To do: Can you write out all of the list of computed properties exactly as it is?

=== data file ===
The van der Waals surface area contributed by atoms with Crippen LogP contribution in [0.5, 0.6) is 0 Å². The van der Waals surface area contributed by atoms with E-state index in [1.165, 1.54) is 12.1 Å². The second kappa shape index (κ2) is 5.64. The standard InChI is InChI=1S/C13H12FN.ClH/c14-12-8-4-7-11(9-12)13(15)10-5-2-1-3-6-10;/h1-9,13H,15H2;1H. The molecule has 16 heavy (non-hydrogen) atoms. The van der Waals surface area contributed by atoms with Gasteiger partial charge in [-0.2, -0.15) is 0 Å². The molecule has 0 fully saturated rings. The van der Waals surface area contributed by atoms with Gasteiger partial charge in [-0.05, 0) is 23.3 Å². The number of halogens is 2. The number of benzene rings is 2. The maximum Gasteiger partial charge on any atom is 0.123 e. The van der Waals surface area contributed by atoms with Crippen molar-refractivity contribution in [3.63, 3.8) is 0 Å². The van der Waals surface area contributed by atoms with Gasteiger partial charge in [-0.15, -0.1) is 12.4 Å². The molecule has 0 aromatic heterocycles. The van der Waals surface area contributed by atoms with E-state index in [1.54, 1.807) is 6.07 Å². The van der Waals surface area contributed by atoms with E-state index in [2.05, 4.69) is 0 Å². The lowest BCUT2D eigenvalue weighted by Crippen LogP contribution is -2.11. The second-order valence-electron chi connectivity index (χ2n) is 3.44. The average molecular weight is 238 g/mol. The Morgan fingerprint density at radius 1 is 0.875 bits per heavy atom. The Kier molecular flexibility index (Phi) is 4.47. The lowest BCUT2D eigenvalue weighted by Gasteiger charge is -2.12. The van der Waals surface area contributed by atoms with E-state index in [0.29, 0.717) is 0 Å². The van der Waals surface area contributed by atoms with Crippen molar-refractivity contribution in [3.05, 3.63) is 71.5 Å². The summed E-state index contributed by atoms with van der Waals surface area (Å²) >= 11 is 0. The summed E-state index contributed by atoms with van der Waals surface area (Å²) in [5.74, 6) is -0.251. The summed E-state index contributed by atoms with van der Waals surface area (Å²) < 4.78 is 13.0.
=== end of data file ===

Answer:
The van der Waals surface area contributed by atoms with Crippen LogP contribution in [0.5, 0.6) is 0 Å². The van der Waals surface area contributed by atoms with E-state index in [1.165, 1.54) is 12.1 Å². The second kappa shape index (κ2) is 5.64. The standard InChI is InChI=1S/C13H12FN.ClH/c14-12-8-4-7-11(9-12)13(15)10-5-2-1-3-6-10;/h1-9,13H,15H2;1H. The molecule has 16 heavy (non-hydrogen) atoms. The van der Waals surface area contributed by atoms with Gasteiger partial charge in [-0.2, -0.15) is 0 Å². The molecule has 0 fully saturated rings. The van der Waals surface area contributed by atoms with Gasteiger partial charge in [-0.05, 0) is 23.3 Å². The number of halogens is 2. The number of benzene rings is 2. The maximum Gasteiger partial charge on any atom is 0.123 e. The van der Waals surface area contributed by atoms with Crippen molar-refractivity contribution in [3.63, 3.8) is 0 Å². The van der Waals surface area contributed by atoms with Gasteiger partial charge in [-0.15, -0.1) is 12.4 Å². The molecule has 0 aromatic heterocycles. The van der Waals surface area contributed by atoms with E-state index in [1.54, 1.807) is 6.07 Å². The van der Waals surface area contributed by atoms with E-state index in [2.05, 4.69) is 0 Å². The lowest BCUT2D eigenvalue weighted by Crippen LogP contribution is -2.11. The second-order valence-electron chi connectivity index (χ2n) is 3.44. The average molecular weight is 238 g/mol. The Morgan fingerprint density at radius 1 is 0.875 bits per heavy atom. The Kier molecular flexibility index (Phi) is 4.47. The lowest BCUT2D eigenvalue weighted by Gasteiger charge is -2.12. The van der Waals surface area contributed by atoms with E-state index in [0.29, 0.717) is 0 Å². The van der Waals surface area contributed by atoms with Crippen molar-refractivity contribution in [3.05, 3.63) is 71.5 Å². The summed E-state index contributed by atoms with van der Waals surface area (Å²) >= 11 is 0. The summed E-state index contributed by atoms with van der Waals surface area (Å²) in [5.74, 6) is -0.251. The summed E-state index contributed by atoms with van der Waals surface area (Å²) < 4.78 is 13.0.